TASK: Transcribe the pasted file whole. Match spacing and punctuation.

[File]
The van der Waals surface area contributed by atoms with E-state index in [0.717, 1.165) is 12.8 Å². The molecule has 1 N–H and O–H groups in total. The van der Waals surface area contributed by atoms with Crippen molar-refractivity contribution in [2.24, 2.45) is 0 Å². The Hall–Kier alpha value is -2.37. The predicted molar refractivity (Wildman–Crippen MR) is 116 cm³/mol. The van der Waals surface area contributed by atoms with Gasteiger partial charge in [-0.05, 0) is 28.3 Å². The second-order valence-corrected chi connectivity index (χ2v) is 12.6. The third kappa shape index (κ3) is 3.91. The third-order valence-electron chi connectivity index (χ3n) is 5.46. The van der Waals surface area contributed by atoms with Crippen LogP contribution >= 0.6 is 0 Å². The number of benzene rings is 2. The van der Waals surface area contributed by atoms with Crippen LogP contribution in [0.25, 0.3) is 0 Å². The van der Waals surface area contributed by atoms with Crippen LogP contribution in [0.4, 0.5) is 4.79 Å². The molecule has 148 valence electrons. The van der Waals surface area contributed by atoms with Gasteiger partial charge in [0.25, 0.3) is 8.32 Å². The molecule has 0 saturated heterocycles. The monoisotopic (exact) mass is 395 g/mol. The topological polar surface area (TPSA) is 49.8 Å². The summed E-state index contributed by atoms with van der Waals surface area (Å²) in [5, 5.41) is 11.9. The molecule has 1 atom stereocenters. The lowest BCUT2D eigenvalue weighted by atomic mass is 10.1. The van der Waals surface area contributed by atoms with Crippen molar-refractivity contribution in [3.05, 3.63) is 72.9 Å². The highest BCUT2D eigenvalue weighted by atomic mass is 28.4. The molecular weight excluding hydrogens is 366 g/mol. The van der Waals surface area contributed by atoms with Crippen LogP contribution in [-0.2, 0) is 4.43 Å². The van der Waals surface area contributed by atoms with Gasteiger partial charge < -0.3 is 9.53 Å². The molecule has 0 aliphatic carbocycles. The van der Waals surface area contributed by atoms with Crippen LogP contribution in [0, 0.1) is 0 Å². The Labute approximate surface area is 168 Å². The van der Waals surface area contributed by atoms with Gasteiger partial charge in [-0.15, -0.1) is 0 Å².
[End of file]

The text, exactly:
The van der Waals surface area contributed by atoms with E-state index in [0.717, 1.165) is 12.8 Å². The molecule has 1 N–H and O–H groups in total. The van der Waals surface area contributed by atoms with Crippen molar-refractivity contribution in [2.24, 2.45) is 0 Å². The Hall–Kier alpha value is -2.37. The predicted molar refractivity (Wildman–Crippen MR) is 116 cm³/mol. The van der Waals surface area contributed by atoms with Gasteiger partial charge in [-0.05, 0) is 28.3 Å². The second-order valence-corrected chi connectivity index (χ2v) is 12.6. The third kappa shape index (κ3) is 3.91. The third-order valence-electron chi connectivity index (χ3n) is 5.46. The van der Waals surface area contributed by atoms with Crippen LogP contribution >= 0.6 is 0 Å². The number of benzene rings is 2. The van der Waals surface area contributed by atoms with Crippen LogP contribution in [0.25, 0.3) is 0 Å². The van der Waals surface area contributed by atoms with Crippen LogP contribution in [0.4, 0.5) is 4.79 Å². The molecule has 148 valence electrons. The van der Waals surface area contributed by atoms with Gasteiger partial charge in [0.25, 0.3) is 8.32 Å². The molecule has 0 saturated heterocycles. The monoisotopic (exact) mass is 395 g/mol. The topological polar surface area (TPSA) is 49.8 Å². The summed E-state index contributed by atoms with van der Waals surface area (Å²) in [5, 5.41) is 11.9. The molecule has 1 atom stereocenters. The lowest BCUT2D eigenvalue weighted by atomic mass is 10.1. The van der Waals surface area contributed by atoms with Crippen molar-refractivity contribution in [3.05, 3.63) is 72.9 Å². The highest BCUT2D eigenvalue weighted by atomic mass is 28.4. The molecular weight excluding hydrogens is 366 g/mol. The van der Waals surface area contributed by atoms with Crippen LogP contribution in [-0.2, 0) is 4.43 Å². The van der Waals surface area contributed by atoms with Gasteiger partial charge < -0.3 is 9.53 Å². The molecule has 0 aliphatic carbocycles. The van der Waals surface area contributed by atoms with Crippen LogP contribution in [0, 0.1) is 0 Å². The Labute approximate surface area is 168 Å². The van der Waals surface area contributed by atoms with Gasteiger partial charge in [-0.15, -0.1) is 0 Å².